Health Savings Accounts – The Tax Planning All-StarJuly 23rd, 2021 by Jim Allen
When it comes to saving on taxes, the “Holy Grail” is a vehicle that is considered triple tax free. This means that: (1) contributions would be tax deductible, (2) earnings would grow tax-deferred, and (3) distributions would come out tax-free. I have specialized in the advanced tax planning arena for a large part of my 35 years as a financial planner and have seen a huge variety of tax schemes that proposed to meet this “Holy Grail” standard. Unfortunately, almost all of them were not legitimate and people ended up with extra taxes, penalties and sometimes even jail time. The IRS takes the sanctity of our tax system very seriously. So, if you are pitched a program that purports to provide a triple tax benefit, be very careful.
Generally, tax benefits are provided so that people have an incentive to do something for the common good. For instance, the Government wants you to give to charity or to buy a home, so they give you a tax deduction.
They also want you to save for retirement, so they provide a tax deduction for IRAs and 401(k)s while allowing the money to grow tax-deferred until retirement. But, they also want to collect their tax at some point, so they force you to take the money out starting at age 72 and then tax the distributions. Roth IRAs also get two out of the three tax benefits but in the reverse order. While contributions are taxed, earnings grow tax deferred and distributions are tax-free if certain requirements are met. Again, two out three isn’t bad.
But there actually is one legitimate vehicle that provides this triple tax-free benefit. It is called a Health Savings Plan or HSA. It truly is the Holy Grail of tax planning, but there are substantial limitations on how you can use it.
An HSA is a tax favored savings account designed to be used to pay for medical expenses. Contributions to an HSA are tax-deductible subject to certain contribution limitations, and the earnings in the HSA grow tax-deferred. Finally, if you take money out of the HSA to pay for qualified medical expenses, the distributions are tax-free. It may sound too good to be true, but it isn’t.
So there has to be a catch, right? Yes, there are several. First, to contribute to an HSA you must have what is called a “high deductible health plan.” This is a medical plan that doesn’t kick in until you have incurred a certain level of medical costs ($1,400 deductible for single people and $2,800 for families). The concept is that you can save funds in the HSA to be used to pay these deductibles or for other costs not covered by the plan. You also cannot be enrolled in Medicare.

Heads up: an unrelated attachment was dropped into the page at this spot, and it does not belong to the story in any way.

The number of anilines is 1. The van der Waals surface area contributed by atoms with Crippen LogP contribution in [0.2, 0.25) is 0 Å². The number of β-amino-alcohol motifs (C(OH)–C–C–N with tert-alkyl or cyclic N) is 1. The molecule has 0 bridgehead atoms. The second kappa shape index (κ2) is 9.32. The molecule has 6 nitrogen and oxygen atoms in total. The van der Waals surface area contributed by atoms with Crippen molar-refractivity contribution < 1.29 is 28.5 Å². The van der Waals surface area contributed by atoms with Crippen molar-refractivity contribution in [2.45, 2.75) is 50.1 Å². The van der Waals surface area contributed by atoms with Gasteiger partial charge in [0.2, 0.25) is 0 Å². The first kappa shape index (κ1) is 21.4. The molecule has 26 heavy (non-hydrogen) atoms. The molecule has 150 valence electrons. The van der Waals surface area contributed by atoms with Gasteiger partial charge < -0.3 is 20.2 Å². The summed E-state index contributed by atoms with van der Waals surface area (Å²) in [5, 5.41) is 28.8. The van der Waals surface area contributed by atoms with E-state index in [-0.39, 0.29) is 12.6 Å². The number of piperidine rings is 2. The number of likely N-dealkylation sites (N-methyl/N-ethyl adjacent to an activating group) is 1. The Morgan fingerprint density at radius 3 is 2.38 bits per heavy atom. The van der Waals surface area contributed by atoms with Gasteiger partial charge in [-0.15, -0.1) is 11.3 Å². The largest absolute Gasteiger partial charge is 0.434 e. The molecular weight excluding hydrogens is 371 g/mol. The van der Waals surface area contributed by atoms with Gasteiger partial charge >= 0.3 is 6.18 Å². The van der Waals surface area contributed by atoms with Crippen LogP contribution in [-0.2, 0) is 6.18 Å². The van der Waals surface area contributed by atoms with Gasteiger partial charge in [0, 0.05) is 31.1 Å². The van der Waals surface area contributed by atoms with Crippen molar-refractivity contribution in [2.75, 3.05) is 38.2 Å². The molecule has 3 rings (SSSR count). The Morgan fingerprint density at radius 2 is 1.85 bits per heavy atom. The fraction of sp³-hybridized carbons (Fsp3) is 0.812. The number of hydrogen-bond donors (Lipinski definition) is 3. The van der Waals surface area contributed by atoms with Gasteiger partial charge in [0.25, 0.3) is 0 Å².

Next, if you have a plan that is an HDHP, there are annual contribution limits, which for 2021 are $3,600 for a single person and $7,200 for a family. If you are over 55, you can contribute an additional $1,000 as an annual catch-up. You can make the contributions, your employer can or a combination of both. There is also a one-time opportunity to roll an annual contribution amount from your IRA to an HSA. Once you are enrolled in Medicare, you can still use your HSA but cannot make any more contributions. With these limitations, you are not going to accumulate a substantial amount of funds unless you start contributing very early in your employment career.
The final catch is that distributions are only tax-free if used for qualified medical expenses. While the list of qualified expenses is quite long, if you do not use the funds for these expenses, you will pay income tax on the growth in addition to a 20% penalty. However, the 20% penalty goes away at age 65. Once you are 65, if you do not use the HSA funds for medical expenses the tax treatment is essentially the same as an IRA.
So, there are some limitations on using an HSA: you must be in an HDHP, you have contribution limitations, and you must use the funds for medical expenses in order to receive tax-free treatment. However, the HSA can be a great tool for accumulating money for future medical expenses.
The HSA is extremely flexible and a great way to pay current and future medical expenses in a tax favored manner. It truly is the Holy Grail of legitimate tax planning tools. If you would like to discuss if HSAs fit into your financial plan, please contact our office for a complimentary consultation.
While we are on the topic of tax planning, please make sure to sign up for our upcoming webinar: “Tax Hikes on the Horizon – Myth or Reality.” The webinar is Wed. August 4th at 6 pm. You can register on our website at www.anchorbaycapital.com.
Jim Allen, CFP, ChFC, EA, CDFA is President, Sr. Advisor and a Principal at Anchor Bay Capital. In addition to his 30+ years of financial planning experience and his professional credentials, he holds a Master’s Degree in Financial Planning and is a former instructor in the CFP program at the University of California Irvine. He is also the co-author of the book “The Tools & Techniques of Charitable Planning.” Jim can be reached at [email protected]